Spinning the Child examines music for children on records, radio and television by assessing how ideals of entertainment, education, ‘the child’ and ‘the family’ have been communicated through folk music, the BBC’s children’s radio broadcasting, the children’s songs of Woody Guthrie, Sesame Street, The Muppet Show and Bagpuss, the contemporary children’s music industry and other case studies.
The book provides the first sustained critical overview of recorded music for children, its production and dissemination. The music, lyrics and sonics of hundreds of recorded songs are analysed with reference to their specific social, historical and technological contexts. The chapters expose the attitudes, morals and desires that adults have communicated both to and about the child through the music that has been created and compiled for children. The musical representations of age, race, class and gender reveal how recordings have both reflected and shaped transformations in discourses of childhood.
This book is recommended for scholars in the sociology of childhood, the sociology of music, ethnomusicology, music education, popular musicology, children’s media and related fields. Spinning the Child’s emphasis on the analysis of musical, lyrical and sonic texts in specific contexts suggests its value as both a teaching and research resource.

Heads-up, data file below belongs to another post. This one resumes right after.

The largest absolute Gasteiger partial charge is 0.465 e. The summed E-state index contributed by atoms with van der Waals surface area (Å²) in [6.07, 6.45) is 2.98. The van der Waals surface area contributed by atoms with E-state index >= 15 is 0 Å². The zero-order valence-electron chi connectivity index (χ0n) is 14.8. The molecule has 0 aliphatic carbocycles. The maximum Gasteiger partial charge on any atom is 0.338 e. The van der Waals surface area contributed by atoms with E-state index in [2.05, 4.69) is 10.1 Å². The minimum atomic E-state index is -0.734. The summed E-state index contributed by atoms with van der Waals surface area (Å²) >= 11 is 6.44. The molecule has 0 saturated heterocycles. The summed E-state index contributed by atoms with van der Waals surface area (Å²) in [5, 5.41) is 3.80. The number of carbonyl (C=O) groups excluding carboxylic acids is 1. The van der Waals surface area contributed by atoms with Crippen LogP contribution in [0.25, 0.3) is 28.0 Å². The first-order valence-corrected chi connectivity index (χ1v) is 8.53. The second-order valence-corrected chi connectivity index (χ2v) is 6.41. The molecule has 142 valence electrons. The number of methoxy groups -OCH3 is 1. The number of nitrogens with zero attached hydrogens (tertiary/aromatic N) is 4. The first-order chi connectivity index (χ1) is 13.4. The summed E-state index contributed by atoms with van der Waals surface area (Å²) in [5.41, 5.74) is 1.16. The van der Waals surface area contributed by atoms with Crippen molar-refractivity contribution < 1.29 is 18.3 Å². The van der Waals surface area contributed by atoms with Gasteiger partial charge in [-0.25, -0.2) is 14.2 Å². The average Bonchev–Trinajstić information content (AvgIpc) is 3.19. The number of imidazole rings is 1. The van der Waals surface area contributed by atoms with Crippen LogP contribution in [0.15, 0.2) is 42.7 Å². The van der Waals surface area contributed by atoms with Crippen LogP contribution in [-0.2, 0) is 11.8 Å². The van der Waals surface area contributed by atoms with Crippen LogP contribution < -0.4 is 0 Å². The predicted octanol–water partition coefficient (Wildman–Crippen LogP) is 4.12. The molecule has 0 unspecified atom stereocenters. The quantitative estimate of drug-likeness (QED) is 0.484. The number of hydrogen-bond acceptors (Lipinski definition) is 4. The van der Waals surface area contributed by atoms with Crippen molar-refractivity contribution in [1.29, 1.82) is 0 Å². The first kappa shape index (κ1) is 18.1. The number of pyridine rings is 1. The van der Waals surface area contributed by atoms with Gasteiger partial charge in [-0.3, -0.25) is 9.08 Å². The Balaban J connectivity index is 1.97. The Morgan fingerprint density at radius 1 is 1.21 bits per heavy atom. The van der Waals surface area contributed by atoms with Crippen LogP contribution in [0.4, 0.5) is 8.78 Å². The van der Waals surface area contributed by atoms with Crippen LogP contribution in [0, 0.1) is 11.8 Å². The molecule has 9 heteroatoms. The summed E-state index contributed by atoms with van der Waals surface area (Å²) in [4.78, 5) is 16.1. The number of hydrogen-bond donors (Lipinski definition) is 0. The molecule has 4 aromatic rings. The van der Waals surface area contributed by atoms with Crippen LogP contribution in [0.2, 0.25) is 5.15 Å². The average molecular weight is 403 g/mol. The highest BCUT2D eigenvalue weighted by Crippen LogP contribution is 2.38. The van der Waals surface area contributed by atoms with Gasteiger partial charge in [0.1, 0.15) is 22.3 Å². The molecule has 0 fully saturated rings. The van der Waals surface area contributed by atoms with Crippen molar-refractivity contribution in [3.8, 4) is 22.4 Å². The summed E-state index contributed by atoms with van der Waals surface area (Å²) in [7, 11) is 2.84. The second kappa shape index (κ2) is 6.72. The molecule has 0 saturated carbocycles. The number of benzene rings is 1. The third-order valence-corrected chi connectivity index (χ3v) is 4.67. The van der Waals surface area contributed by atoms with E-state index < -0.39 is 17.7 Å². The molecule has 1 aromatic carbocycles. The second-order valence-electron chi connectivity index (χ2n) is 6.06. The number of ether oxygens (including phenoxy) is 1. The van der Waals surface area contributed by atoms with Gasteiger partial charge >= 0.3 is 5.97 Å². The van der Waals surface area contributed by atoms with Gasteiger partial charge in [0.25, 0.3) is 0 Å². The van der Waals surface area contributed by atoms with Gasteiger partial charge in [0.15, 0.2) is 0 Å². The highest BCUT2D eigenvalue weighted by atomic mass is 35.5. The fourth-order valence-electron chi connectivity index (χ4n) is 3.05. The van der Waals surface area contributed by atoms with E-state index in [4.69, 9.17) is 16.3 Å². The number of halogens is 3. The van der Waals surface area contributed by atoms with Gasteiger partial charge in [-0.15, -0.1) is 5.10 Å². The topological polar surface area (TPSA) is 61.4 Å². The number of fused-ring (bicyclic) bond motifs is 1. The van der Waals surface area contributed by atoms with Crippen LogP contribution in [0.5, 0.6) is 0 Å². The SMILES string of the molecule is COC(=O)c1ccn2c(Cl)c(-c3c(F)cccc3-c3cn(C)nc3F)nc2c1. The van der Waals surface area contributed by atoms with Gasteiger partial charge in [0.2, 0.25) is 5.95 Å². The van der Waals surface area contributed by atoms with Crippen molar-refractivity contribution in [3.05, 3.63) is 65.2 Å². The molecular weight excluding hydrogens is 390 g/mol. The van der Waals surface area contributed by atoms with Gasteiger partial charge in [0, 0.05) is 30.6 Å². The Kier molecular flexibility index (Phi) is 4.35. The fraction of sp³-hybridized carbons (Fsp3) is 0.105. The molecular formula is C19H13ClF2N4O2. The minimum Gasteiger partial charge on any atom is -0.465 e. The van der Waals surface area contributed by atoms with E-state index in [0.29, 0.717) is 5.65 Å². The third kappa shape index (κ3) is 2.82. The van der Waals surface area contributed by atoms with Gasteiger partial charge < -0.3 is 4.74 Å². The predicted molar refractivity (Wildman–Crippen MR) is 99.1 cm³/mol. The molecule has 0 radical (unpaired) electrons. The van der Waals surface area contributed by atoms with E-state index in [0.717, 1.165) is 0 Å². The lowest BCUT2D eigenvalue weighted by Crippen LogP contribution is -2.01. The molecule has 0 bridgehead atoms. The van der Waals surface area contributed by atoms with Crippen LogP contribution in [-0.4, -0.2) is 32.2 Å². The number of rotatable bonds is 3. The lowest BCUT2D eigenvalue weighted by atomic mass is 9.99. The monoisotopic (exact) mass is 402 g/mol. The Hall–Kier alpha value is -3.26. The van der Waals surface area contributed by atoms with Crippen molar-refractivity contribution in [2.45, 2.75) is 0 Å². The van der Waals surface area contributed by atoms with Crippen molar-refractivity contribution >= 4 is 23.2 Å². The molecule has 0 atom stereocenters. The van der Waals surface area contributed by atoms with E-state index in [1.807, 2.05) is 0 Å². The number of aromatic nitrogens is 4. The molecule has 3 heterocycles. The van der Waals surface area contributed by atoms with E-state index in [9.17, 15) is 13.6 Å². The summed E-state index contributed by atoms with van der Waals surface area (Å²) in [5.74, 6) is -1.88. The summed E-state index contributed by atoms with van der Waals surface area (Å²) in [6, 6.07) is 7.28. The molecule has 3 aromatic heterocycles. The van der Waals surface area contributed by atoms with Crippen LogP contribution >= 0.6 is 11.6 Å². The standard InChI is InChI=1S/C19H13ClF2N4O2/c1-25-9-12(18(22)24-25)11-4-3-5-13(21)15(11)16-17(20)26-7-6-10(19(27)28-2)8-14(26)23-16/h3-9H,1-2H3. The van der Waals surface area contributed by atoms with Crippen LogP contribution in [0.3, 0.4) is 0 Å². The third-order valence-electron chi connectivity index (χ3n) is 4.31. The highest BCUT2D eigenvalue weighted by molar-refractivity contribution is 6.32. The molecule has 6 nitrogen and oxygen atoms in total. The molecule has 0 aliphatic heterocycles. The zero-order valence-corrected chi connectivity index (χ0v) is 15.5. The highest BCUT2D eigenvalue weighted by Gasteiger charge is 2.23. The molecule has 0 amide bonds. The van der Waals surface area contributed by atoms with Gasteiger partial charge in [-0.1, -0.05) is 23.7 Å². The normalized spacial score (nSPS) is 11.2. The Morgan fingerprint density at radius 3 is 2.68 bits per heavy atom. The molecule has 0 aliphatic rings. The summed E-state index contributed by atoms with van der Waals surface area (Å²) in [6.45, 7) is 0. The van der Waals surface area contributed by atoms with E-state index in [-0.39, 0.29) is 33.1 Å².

Table of Contents
1 Musical constructions of childhood: An introduction
2 Folk music and childhood
3 Woody Guthrie’s 400 songs for children
4 How radio constructs childhood: The changing family values of the BBC’s Children’s Choice
5 The musical pedagogy of Sesame Street
6 How television music constructs childhood: Bagpuss and The Muppet Show
7 How the 21st century children’s music industry constructs childhood
Dr. Liam Maloy is an independent researcher based in Nottingham, UK. He is an ex-member of Britpop band Soda. Since 2008, Liam has written, recorded and performed music for children with his band Johnny and the Raindrops.
"an important, thoroughly researched and highly valuable study, with plenty of further reading and encouragement for scholars. Children’s popular music is now officially an academic ‘thing’, and high time it was too."
Popular Music - Volume 40, Issue 1
"...[a] fascinating study...One of the strengths of this book is the range of sources and methods on which it draws, from investigating artefacts and archives in both the UK and the USA to interviews with artists and others in the present-day children’s music industry. Another valuable contribution to the author’s argument is made by his musical analysis: how words, melody, rhythm, visuals, and narrative mediate particular themes... Maloy makes a convincing case that music made (mostly by adults) for children projects what they want the child to know (or not to know). Ideologies may ‘construct and constrict childhood’, but ultimately, he contends, children can create their own response to what they hear."
Josephine L. Miller, Folk Music Journal - Volume 12 Number 2 (2022)